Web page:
For new boating enthusiasts--even if they've been at it awhile--there are scores of burning questions. If one boat has a round bottom and another's is veed, what difference does it make in the way they perform? What are the advantages of a cutter rig over a sloop? Why does one sailor swear by a full keel, while others won't have anything but a fin keel? Why does one powerboat have more flare in its topsides than another? And what is flare? Why do some hull shapes look right? How big an engine and propeller will it take to move that powerboat? What elements make a boat safe, or comfortable?
Understanding Boat Design has been the place to look for quick, uncomplicated answers since 1971. Founder of the Yacht Design Institute, a highly respected designer for more than 30 years, and a frequent contributor to SAIL, Cruising World, and other magazines, Ted Brewer has again revised his classic primer. This new volume has been greatly expanded and contains information on many aspects of design that were not even thought of twenty years ago.
Understanding Boat Design has eased tens of thousands of readers into the complex world of small-craft design. It is the ideal introduction for backyard boatbuilders, students of boat design, or someone looking to buy a first boat.
This tight little book should be required reading.--Soundings
A natural for those embarking on a first purchase, or the amateur builder.--Sailing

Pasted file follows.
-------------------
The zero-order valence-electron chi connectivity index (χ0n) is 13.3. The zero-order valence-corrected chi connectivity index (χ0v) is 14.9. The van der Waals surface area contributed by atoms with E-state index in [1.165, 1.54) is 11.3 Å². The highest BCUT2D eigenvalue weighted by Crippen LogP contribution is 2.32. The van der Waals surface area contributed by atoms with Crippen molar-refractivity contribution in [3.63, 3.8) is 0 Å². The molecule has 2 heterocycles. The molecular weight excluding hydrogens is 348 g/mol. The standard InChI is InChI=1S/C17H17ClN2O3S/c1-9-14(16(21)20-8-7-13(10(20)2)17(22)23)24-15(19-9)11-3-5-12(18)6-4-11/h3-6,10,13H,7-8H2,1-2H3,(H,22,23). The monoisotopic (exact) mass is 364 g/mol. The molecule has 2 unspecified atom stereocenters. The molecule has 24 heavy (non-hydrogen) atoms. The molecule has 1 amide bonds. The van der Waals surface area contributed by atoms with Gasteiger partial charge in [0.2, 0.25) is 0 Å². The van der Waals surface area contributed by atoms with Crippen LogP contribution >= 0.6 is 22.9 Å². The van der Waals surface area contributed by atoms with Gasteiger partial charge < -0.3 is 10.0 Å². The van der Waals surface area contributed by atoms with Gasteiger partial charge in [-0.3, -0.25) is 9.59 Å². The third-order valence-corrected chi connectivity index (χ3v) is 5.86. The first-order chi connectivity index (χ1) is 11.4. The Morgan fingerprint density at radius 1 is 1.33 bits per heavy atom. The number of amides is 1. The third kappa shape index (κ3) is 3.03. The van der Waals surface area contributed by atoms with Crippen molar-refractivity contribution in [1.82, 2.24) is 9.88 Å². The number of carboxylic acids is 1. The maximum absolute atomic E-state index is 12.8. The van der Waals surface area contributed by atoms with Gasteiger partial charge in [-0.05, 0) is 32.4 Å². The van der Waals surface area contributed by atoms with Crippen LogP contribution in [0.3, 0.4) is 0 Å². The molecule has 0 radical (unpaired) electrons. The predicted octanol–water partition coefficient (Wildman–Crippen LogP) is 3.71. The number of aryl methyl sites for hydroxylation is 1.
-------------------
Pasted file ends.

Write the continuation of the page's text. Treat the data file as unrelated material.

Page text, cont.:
One of the cleanest and clearest expositions on the elements of yacht design ever published . . . by a naval architect who knows what he is talking about.--WoodenBoat.
About the Author
Ted Brewer, a lifelong sailor with more than 230 yacht designs to his credit, has worked on Gold Cup and Olympic medal - winning 5.5-meter designs, on the America's Cup defender Weatherly, and on numerous successful motor yachts, ocean racers, and production boats. In the late 1960s and early 1970s, with Bob Wallstrom, he produced more than 100 custom and production designs, from 21-foot catboats to the exquisite 62-foot charter ketch Traveller III. His better-known production designs include the Whitby 42, the Aloha 28 and 34, the Cabot 36, and the Morgan 38. In the early 1970s he originated the much copied radius-bilge method of building metal yachts. Brewer's more recent designs include a sailing dinghy, a 45-foot Boston pilot schooner, the 68-foot schooner Tree of Life (named by SAIL magazine as one of the "100 Greatest Yachts in America"), and the 60-foot BOC around-the-world racer Wild Thing. He is author of two other books, Cruising Yacht Design and Ted Brewer Explains Sailboat Design (International Marine, 1985), and a contributor to SAIL, Cruising World, Motor Boating & Sailing, and Great Lakes Sailor, among other magazines. When not at the drafting table, Brewer cruises the waters of the Pacific Northwest aboard his Nimble 25 Arctic yawl from his home port of Anacortes, Washington.